Using Kindergarten Entry Assessments to Measure Whether Philadelphia’s Students Are On-Track for Reading Proficiently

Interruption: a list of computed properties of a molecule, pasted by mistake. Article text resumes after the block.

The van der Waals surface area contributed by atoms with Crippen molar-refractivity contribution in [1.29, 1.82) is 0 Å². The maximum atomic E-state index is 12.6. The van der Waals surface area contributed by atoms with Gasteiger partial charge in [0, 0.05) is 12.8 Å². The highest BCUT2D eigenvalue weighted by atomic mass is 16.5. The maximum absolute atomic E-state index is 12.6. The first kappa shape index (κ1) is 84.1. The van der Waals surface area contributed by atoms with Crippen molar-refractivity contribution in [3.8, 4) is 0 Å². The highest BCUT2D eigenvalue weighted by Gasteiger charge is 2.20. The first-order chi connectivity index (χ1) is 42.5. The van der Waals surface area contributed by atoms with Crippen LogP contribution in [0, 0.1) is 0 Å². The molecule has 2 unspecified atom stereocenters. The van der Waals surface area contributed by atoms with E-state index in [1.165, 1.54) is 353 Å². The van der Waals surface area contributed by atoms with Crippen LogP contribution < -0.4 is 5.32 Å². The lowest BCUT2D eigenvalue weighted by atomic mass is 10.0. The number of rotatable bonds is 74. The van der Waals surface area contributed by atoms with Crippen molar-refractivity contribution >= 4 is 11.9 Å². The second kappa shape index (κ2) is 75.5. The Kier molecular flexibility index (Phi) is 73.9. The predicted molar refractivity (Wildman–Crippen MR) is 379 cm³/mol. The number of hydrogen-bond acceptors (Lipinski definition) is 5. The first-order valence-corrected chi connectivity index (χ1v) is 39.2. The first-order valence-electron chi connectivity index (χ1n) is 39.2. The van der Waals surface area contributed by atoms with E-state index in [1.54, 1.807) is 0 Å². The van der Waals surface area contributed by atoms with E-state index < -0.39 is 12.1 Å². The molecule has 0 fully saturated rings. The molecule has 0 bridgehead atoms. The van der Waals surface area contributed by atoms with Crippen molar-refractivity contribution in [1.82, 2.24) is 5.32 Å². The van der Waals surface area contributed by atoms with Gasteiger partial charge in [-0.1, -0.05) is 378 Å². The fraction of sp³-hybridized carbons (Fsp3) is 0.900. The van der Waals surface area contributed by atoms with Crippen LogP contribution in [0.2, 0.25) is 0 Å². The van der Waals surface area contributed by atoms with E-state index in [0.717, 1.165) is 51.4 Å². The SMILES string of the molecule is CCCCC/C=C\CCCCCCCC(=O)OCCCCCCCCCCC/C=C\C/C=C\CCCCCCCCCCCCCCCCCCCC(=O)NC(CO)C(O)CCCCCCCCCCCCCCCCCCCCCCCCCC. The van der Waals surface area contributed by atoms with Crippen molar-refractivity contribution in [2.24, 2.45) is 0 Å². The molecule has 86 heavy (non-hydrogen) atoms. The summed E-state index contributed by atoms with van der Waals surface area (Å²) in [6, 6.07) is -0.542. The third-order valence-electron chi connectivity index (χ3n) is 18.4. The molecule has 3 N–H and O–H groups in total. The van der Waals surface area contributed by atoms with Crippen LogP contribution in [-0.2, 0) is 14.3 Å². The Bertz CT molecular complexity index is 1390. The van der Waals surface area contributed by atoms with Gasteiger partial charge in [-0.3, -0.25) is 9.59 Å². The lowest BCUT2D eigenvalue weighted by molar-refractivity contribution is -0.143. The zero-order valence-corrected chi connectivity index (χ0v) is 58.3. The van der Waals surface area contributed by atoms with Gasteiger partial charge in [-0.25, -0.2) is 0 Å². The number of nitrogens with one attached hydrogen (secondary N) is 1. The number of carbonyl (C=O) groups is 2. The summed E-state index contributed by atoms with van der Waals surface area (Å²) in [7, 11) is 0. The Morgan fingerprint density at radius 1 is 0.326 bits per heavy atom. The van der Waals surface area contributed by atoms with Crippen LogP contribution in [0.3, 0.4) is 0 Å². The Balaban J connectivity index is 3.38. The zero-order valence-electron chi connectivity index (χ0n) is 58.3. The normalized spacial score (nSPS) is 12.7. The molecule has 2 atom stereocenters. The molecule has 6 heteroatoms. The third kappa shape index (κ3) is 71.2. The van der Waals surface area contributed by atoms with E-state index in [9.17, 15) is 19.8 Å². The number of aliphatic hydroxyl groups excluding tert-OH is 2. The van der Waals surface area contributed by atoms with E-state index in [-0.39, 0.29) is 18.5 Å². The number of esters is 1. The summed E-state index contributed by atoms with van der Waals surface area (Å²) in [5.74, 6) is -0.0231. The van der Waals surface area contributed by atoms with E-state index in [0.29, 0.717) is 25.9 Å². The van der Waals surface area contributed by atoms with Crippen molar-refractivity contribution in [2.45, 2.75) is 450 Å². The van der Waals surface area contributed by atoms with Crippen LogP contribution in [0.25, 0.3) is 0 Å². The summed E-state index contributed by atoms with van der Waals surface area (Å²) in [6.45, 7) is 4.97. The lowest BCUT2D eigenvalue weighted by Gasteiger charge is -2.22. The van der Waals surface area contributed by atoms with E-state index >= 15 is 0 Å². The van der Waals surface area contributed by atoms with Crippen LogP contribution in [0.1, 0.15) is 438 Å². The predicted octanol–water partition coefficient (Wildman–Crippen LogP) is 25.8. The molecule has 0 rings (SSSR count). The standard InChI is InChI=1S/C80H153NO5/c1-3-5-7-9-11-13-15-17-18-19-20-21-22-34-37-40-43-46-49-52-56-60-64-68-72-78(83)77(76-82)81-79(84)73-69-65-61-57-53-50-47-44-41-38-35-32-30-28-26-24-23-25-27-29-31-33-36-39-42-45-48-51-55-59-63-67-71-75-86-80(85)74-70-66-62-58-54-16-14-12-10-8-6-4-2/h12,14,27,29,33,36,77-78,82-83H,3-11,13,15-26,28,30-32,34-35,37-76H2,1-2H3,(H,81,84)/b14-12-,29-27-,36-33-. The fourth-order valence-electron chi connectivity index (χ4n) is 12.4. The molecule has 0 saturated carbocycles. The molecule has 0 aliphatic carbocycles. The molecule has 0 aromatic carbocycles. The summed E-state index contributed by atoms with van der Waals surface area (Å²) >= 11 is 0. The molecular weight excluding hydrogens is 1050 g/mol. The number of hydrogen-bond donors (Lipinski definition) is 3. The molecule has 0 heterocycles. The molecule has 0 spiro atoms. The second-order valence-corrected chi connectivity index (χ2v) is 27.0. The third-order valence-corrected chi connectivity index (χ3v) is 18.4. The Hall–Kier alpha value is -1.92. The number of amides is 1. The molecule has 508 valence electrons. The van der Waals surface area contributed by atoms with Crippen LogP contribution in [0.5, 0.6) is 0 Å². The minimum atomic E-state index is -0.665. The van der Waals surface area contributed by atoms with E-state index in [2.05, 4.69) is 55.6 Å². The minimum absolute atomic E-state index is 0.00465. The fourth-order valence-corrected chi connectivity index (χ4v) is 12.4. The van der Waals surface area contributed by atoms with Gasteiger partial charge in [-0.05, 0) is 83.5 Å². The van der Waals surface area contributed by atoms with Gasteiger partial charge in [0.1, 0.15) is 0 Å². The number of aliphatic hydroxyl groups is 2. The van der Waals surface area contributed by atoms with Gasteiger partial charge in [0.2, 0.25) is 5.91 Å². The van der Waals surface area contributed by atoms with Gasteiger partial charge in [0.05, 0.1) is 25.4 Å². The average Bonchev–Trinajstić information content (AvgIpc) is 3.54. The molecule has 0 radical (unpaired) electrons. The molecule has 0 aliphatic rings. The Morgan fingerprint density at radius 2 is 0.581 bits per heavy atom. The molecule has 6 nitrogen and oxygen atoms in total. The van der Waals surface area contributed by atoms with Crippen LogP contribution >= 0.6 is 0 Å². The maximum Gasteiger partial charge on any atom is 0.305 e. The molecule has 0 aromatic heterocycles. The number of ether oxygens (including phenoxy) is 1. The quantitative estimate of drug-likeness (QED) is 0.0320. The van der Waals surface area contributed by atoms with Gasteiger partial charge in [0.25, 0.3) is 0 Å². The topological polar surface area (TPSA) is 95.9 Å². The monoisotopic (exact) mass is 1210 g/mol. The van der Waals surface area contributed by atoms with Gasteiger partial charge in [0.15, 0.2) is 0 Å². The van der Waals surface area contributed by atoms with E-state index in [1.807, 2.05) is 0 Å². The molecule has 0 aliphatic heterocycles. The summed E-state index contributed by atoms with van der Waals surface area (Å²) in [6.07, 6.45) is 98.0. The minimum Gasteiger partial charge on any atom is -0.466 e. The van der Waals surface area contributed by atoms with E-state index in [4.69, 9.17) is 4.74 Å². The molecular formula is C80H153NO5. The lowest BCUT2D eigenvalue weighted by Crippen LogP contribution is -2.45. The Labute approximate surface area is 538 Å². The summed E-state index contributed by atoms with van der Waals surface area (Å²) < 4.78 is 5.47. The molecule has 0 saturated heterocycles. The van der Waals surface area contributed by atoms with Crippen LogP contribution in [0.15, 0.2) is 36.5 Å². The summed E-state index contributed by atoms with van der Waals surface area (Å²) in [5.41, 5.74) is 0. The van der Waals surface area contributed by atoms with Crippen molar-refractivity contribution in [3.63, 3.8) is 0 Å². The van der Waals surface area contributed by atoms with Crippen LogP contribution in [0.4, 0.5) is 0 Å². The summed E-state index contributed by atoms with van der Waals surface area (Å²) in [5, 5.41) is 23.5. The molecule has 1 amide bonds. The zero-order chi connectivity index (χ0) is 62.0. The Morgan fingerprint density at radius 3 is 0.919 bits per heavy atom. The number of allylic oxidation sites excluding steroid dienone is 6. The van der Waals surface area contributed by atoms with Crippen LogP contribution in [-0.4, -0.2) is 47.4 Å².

The purpose of this study was to identify an indicator that the School District of Philadelphia (SDP) could use to measure the percentage of entering kindergarteners who are on-track to read on grade level by the end of grade 3. To develop the indicator, this study examined relationships between student scores on SDP's different assessments that measure early reading skills. It set a threshold on an index of two dimensions of the Pennsylvania Kindergarten Entry Inventory (KEI)--Emerging Academic Competencies and Learning Engagement Competencies--to measure whether students are likely to be proficient in English language arts (ELA) on the Pennsylvania System of School Assessment (PSSA) in grade 3. For these analyses, the study used district administrative data on 3,521 SDP students who took the KEI in 2014/15 and the grade 3 PSSA in ELA in 2017/18. Students with higher scores on the KEI in 2014/15 had higher ELA scores on the grade 3 PSSA in 2017/18. The study established the threshold of 6 on a 1-10 index of the two KEI dimensions to predict whether students would be proficient. The percentage of students above this threshold matched the actual 37 percent proficiency rate of the study cohort in grade 3. Accurate prediction of the proficiency rate of the full cohort of students was possible despite a large number of errors in predicting the proficiency of individual students. The threshold correctly predicted the proficiency status of 53 percent of the students who were proficient on the grade 3 PSSA and 73 percent of those who were not proficient. Students with higher scores on SDP's annual spring reading assessments in kindergarten through grade 3 also had higher KEI scores and grade 3 PSSA in ELA scores. SDP can apply the study-established threshold to the KEI scores of future kindergarten cohorts to examine changes over time in the percentages of students who are on-track for reading proficiently in grade 3. Differences in this indicator for future cohorts might reflect the efforts of Philadelphia's citywide investments in early childhood education from birth to age 5. To identify individual students for support in reading, SDP may wish to use different measures or thresholds that more accurately predict which individual students are at risk of not being proficient in reading. Other states and districts could consider using kindergarten entry assessments to track students' progress towards reading proficiency.